Emus form breeding pairs, and may remain together for about five months. Emus are farmed through out the world for their meat, leather and feathers.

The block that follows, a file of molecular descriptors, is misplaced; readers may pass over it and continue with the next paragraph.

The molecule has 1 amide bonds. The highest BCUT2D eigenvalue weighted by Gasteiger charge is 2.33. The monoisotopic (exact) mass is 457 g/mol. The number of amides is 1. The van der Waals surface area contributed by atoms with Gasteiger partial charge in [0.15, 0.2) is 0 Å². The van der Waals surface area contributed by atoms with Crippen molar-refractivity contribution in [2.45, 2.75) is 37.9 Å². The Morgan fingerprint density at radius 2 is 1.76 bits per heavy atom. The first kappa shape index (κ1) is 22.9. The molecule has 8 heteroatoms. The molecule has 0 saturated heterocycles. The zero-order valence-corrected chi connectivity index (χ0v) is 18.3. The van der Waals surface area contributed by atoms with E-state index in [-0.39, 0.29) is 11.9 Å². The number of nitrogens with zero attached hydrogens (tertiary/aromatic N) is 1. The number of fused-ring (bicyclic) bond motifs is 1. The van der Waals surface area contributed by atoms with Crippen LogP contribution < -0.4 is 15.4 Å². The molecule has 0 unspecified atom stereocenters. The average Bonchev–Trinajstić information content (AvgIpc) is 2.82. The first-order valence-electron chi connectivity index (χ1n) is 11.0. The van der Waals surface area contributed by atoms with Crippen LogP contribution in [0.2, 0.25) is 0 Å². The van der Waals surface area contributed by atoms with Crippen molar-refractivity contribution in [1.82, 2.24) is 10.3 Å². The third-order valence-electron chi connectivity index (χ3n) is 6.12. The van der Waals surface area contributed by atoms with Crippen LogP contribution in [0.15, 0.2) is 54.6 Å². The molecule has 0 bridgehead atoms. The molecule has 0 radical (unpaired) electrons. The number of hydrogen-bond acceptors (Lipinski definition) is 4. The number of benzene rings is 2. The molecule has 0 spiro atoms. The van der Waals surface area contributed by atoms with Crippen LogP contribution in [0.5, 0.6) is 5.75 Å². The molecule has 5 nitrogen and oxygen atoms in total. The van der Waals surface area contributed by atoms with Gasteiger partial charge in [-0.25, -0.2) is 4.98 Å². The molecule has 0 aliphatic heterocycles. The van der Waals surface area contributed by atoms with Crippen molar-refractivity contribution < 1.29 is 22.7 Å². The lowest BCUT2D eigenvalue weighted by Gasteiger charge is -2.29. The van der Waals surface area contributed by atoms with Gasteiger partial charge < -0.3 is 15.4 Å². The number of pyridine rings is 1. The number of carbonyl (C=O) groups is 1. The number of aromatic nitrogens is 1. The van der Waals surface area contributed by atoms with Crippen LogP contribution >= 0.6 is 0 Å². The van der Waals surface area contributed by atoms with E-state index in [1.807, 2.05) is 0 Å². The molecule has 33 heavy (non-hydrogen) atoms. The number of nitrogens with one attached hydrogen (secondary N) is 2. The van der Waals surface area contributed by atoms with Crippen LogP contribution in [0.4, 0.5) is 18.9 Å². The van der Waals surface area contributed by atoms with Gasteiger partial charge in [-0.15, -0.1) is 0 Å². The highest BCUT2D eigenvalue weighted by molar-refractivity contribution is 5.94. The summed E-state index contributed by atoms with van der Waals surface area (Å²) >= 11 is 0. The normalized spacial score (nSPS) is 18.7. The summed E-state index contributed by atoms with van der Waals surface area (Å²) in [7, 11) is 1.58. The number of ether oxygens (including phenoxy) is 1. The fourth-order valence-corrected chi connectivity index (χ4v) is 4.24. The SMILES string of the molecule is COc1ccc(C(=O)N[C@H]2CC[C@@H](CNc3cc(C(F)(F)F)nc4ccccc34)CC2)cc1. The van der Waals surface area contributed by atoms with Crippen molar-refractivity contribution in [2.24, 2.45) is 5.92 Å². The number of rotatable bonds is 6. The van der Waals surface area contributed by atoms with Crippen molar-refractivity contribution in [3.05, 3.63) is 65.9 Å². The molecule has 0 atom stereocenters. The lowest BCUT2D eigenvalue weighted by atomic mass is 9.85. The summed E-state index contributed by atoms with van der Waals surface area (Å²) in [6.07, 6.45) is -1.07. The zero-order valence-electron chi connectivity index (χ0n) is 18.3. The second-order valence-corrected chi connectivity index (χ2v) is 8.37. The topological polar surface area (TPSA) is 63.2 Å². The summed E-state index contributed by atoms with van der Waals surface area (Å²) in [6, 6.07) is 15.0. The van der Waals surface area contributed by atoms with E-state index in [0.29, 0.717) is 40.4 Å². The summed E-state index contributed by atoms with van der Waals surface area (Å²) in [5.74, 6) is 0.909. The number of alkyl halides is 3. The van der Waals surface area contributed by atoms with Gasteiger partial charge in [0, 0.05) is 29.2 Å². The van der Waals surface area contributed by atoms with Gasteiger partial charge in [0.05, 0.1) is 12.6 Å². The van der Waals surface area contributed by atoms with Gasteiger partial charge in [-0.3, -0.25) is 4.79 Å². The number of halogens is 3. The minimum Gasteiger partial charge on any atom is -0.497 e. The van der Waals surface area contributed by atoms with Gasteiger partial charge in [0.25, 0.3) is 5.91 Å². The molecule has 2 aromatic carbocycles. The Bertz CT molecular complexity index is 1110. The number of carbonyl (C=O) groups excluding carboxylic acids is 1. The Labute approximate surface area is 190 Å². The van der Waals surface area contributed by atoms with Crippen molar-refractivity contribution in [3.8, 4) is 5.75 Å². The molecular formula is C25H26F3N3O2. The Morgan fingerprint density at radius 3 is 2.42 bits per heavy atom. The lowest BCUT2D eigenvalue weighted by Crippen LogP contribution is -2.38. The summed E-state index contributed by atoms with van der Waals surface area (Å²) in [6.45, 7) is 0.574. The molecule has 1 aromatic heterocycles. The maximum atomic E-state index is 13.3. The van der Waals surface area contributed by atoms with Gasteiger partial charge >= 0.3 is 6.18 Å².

During the breeding season, males experience hormonal changes; they construct a rough nest in a on the ground from bark, grass, sticks and leaves. Females lay an average of 11 (and as many as 20) very large, thick-shelled, dark-green eggs. The male becomes broody after his mate starts laying, and begins to incubate the eggs before the laying period is complete. From this time on, he does not eat, drink or defecate, and stands only to turn the eggs, which he does about 10 times a day. Over eight weeks of incubation, he will lose a third of his weight and will survive only on stored body-fat and on any morning dew that he can reach from the nest.